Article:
Ricky Wong Press Conf

HKTV founder Ricky Wong announces his Legco candidacy today. He claims that the upcoming election is a contest between “Leungyalists” and “Anti-Leungers”. (Photo credit: Jeni Zhi)


Ricky Wong Wai-kay (王維基) announced today that he is going to stand in the Legco elections this September. He will run for a Hong Kong Island seat.

Deposing Chief Executive Leung Chun-ying (梁振英) tops Wong’s policy platform. He claimed that the upcoming Legco race should not be a rivalry between the pro-establishment and pan-democrats, but between “Leungyalists (保梁黨)” and “Anti-Leungers (反梁派)”.

Wong, who is a founding member of Liberal Party, refused to explicitly identify himself as pro-establishment or pan-democrat, and said he is not joining any political party. He hopes to unite anti-Leung forces to win at least 35 out of 70 Legco seats, so to pass a motion of no confidence against Leung.

“It is very likely that Leung Chun-ying would like to run for another term and he will succeed in doing so,” Wong said at the press conference. “If half of the 3,800,000 voters are not coming out to vote, like in the past … the fault is no one’s but our own.”

According to Wong, the Leung administration’s denial to HKTV’s application for a broadcasting license is not the primary reason for him to run. Instead, his decision was motivated by a newfound passion for politics. He also affirmed that he will continue to run his online television and shopping business.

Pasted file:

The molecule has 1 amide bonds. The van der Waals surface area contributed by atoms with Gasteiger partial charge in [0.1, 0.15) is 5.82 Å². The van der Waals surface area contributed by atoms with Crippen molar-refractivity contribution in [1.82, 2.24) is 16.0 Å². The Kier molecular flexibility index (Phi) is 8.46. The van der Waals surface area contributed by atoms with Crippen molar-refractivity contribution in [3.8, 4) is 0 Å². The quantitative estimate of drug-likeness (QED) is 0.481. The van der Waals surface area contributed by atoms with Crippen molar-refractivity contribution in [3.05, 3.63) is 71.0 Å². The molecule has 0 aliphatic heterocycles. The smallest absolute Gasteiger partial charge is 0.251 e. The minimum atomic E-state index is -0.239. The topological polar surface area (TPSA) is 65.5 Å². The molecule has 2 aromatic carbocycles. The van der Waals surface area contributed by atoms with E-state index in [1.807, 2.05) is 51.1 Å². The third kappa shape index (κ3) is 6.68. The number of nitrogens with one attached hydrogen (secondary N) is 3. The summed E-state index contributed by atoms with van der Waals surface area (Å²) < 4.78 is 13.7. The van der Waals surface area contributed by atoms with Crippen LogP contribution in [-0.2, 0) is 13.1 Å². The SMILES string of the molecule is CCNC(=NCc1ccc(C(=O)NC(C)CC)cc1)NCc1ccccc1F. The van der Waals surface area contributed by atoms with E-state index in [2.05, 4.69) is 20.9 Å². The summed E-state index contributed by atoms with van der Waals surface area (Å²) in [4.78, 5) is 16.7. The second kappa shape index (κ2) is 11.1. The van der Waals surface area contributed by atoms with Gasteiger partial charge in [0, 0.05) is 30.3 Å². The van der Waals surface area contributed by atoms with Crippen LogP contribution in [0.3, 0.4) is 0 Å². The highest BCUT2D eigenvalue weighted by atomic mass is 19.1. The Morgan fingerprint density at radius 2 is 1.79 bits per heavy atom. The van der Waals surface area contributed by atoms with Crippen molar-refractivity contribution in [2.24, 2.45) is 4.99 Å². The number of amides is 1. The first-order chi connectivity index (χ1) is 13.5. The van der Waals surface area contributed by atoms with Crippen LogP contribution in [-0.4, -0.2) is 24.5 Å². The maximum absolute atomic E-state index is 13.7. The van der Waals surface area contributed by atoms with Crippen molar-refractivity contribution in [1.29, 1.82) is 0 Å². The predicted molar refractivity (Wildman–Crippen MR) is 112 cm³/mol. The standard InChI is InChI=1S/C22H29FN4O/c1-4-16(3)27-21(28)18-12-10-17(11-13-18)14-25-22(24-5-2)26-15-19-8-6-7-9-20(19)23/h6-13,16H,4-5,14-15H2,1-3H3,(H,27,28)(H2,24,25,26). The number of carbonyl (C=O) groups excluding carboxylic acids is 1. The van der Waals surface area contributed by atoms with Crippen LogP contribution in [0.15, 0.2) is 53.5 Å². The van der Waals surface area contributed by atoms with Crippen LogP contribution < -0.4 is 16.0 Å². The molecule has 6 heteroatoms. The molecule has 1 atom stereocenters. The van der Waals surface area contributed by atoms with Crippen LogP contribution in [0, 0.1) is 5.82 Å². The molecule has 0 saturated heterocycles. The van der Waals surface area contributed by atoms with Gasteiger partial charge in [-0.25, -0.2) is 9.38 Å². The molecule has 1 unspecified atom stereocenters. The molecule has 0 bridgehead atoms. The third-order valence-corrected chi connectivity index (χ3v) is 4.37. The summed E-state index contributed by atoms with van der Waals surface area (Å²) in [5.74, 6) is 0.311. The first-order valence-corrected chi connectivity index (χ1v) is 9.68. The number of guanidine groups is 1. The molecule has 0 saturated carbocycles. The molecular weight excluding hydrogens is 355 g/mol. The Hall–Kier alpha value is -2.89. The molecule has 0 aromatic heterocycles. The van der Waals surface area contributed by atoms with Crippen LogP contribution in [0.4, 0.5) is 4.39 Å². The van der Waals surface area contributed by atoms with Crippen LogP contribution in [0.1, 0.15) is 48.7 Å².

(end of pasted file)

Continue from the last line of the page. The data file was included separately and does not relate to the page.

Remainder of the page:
Wong indicated in his policy platform that he advocates for Legco election by universal suffrage, but is not necessarily against the 831 decision (i.e. chief executive candidates have to go through a pre-selection process by an appointed committee), insofar as it will eventually lead to election of chief executive by true universal suffrage without any pre-selection. Wong also stated in the policy platform that he will not participate in any kind of filibustering if he is elected.

Wong’s land policy focuses on increasing housing supply, aiming to provide 7,635 hectares of land for housing by 2047. He supports developing idle farmlands and 5% of local country parks into new towns for housing. He is also in favour of “appropriate extent” of reclamation and abolishing the New Territories small house policy.

As for economic and industrial policies, Wong believes that the government should revise existing legislation on financial technologies (FinTech) so to keep up with the latest FinTech used in other world financial centres. He demands revitalisation of local industries as well, such as food processing and medical equipment manufacturing.

As the Basic Law prescribes that only Hong Kong permanent residents with Chinese citizenship who hold no other citizenship or residency can run for Legco seats elected by geographical constituencies, Wong has surrendered his Canadian citizenship, but he does not seem to regret the choice.

“I had a foreign passport … and supposedly had the financial means to live anywhere else in the world. For a while it did cross my mind that ‘Hong Kong is beyond hope’ and it was ‘time to call it quits’,” he wrote in his policy platform. “[But] surely many people, myself included, are not ready to throw in the towel just yet.”